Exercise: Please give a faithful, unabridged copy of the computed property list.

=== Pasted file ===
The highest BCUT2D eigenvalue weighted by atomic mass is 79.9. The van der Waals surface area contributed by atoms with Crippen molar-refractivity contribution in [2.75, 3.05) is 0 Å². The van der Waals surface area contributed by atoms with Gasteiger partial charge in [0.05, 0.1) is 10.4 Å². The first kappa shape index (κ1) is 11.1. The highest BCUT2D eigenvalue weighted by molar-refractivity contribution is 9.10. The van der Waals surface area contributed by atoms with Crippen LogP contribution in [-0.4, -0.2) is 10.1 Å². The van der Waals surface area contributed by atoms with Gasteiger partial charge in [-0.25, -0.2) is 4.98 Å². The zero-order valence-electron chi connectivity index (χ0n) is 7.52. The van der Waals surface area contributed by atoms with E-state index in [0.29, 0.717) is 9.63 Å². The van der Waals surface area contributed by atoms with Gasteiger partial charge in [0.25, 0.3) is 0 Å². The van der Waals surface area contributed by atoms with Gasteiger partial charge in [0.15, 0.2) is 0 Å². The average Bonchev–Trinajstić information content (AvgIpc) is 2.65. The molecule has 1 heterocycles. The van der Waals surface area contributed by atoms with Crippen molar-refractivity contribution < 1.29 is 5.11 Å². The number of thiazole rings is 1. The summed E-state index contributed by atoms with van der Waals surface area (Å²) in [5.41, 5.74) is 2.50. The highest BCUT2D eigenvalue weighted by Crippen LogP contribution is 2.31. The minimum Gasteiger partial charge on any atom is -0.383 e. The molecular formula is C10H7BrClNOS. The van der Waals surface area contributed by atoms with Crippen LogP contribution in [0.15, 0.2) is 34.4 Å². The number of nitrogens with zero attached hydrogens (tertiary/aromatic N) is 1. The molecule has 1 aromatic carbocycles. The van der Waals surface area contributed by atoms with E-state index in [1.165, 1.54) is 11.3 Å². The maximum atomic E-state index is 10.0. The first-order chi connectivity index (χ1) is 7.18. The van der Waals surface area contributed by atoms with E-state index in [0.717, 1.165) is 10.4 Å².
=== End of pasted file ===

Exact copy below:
The highest BCUT2D eigenvalue weighted by atomic mass is 79.9. The van der Waals surface area contributed by atoms with Crippen molar-refractivity contribution in [2.75, 3.05) is 0 Å². The van der Waals surface area contributed by atoms with Gasteiger partial charge in [0.05, 0.1) is 10.4 Å². The first kappa shape index (κ1) is 11.1. The highest BCUT2D eigenvalue weighted by molar-refractivity contribution is 9.10. The van der Waals surface area contributed by atoms with Crippen LogP contribution in [-0.4, -0.2) is 10.1 Å². The van der Waals surface area contributed by atoms with Gasteiger partial charge in [-0.25, -0.2) is 4.98 Å². The zero-order valence-electron chi connectivity index (χ0n) is 7.52. The van der Waals surface area contributed by atoms with E-state index in [0.29, 0.717) is 9.63 Å². The van der Waals surface area contributed by atoms with Gasteiger partial charge in [0.25, 0.3) is 0 Å². The van der Waals surface area contributed by atoms with Gasteiger partial charge in [0.15, 0.2) is 0 Å². The average Bonchev–Trinajstić information content (AvgIpc) is 2.65. The molecule has 1 heterocycles. The van der Waals surface area contributed by atoms with Crippen molar-refractivity contribution < 1.29 is 5.11 Å². The number of thiazole rings is 1. The summed E-state index contributed by atoms with van der Waals surface area (Å²) in [5.41, 5.74) is 2.50. The highest BCUT2D eigenvalue weighted by Crippen LogP contribution is 2.31. The minimum Gasteiger partial charge on any atom is -0.383 e. The molecular formula is C10H7BrClNOS. The van der Waals surface area contributed by atoms with Crippen LogP contribution in [0.15, 0.2) is 34.4 Å². The number of nitrogens with zero attached hydrogens (tertiary/aromatic N) is 1. The molecule has 1 aromatic carbocycles. The van der Waals surface area contributed by atoms with E-state index in [1.165, 1.54) is 11.3 Å². The maximum atomic E-state index is 10.0. The first-order chi connectivity index (χ1) is 7.18. The van der Waals surface area contributed by atoms with E-state index in [0.717, 1.165) is 10.4 Å².